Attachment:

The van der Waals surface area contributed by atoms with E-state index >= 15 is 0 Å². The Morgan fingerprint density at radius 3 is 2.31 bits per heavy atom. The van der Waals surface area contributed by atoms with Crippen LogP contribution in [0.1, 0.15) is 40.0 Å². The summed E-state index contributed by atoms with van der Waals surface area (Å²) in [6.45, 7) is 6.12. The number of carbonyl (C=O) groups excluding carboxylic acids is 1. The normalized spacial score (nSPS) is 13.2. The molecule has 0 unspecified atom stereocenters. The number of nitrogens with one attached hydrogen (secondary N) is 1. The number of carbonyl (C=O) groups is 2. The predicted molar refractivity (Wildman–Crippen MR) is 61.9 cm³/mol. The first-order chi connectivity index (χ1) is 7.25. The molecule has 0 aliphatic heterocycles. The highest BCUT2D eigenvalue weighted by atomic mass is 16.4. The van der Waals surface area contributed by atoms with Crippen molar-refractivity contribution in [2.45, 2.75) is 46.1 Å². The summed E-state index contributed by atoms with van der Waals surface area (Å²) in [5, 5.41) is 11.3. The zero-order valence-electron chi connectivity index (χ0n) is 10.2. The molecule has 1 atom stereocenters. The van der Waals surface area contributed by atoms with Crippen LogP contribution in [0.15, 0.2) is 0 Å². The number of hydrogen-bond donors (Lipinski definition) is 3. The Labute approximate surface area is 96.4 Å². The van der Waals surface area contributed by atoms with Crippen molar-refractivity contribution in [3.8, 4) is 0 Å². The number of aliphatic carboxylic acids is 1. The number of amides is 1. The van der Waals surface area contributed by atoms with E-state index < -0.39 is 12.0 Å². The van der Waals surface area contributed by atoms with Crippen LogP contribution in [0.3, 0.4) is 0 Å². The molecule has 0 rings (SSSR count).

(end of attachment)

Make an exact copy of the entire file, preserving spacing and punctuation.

The van der Waals surface area contributed by atoms with E-state index >= 15 is 0 Å². The Morgan fingerprint density at radius 3 is 2.31 bits per heavy atom. The van der Waals surface area contributed by atoms with Crippen LogP contribution in [0.1, 0.15) is 40.0 Å². The summed E-state index contributed by atoms with van der Waals surface area (Å²) in [6.45, 7) is 6.12. The number of carbonyl (C=O) groups excluding carboxylic acids is 1. The normalized spacial score (nSPS) is 13.2. The molecule has 0 unspecified atom stereocenters. The number of nitrogens with one attached hydrogen (secondary N) is 1. The number of carbonyl (C=O) groups is 2. The predicted molar refractivity (Wildman–Crippen MR) is 61.9 cm³/mol. The first-order chi connectivity index (χ1) is 7.25. The molecule has 0 aliphatic heterocycles. The highest BCUT2D eigenvalue weighted by atomic mass is 16.4. The van der Waals surface area contributed by atoms with Crippen molar-refractivity contribution in [2.45, 2.75) is 46.1 Å². The summed E-state index contributed by atoms with van der Waals surface area (Å²) in [5, 5.41) is 11.3. The zero-order valence-electron chi connectivity index (χ0n) is 10.2. The molecule has 1 atom stereocenters. The van der Waals surface area contributed by atoms with Crippen LogP contribution in [0.15, 0.2) is 0 Å². The number of hydrogen-bond donors (Lipinski definition) is 3. The Labute approximate surface area is 96.4 Å². The van der Waals surface area contributed by atoms with Crippen molar-refractivity contribution in [3.8, 4) is 0 Å². The number of aliphatic carboxylic acids is 1. The number of amides is 1. The van der Waals surface area contributed by atoms with E-state index < -0.39 is 12.0 Å². The van der Waals surface area contributed by atoms with Crippen LogP contribution in [0.3, 0.4) is 0 Å². The molecule has 0 rings (SSSR count).